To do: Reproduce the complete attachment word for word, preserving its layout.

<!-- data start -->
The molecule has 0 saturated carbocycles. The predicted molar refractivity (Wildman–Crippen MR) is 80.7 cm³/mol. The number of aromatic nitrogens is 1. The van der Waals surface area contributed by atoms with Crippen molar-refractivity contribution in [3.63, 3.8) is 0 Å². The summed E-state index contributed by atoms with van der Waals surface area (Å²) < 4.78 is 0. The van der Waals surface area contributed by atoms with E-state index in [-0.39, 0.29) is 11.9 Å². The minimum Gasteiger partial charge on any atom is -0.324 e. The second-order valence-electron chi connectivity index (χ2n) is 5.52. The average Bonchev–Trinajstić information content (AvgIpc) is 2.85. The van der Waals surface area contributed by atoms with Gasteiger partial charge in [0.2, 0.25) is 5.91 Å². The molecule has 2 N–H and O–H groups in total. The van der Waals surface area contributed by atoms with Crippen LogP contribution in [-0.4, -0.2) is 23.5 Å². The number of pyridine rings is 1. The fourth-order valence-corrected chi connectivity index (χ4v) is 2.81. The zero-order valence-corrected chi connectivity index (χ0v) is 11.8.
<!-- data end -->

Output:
The molecule has 0 saturated carbocycles. The predicted molar refractivity (Wildman–Crippen MR) is 80.7 cm³/mol. The number of aromatic nitrogens is 1. The van der Waals surface area contributed by atoms with Crippen molar-refractivity contribution in [3.63, 3.8) is 0 Å². The summed E-state index contributed by atoms with van der Waals surface area (Å²) < 4.78 is 0. The van der Waals surface area contributed by atoms with E-state index in [-0.39, 0.29) is 11.9 Å². The minimum Gasteiger partial charge on any atom is -0.324 e. The second-order valence-electron chi connectivity index (χ2n) is 5.52. The average Bonchev–Trinajstić information content (AvgIpc) is 2.85. The van der Waals surface area contributed by atoms with Gasteiger partial charge in [0.2, 0.25) is 5.91 Å². The molecule has 2 N–H and O–H groups in total. The van der Waals surface area contributed by atoms with Crippen LogP contribution in [-0.4, -0.2) is 23.5 Å². The number of pyridine rings is 1. The fourth-order valence-corrected chi connectivity index (χ4v) is 2.81. The zero-order valence-corrected chi connectivity index (χ0v) is 11.8.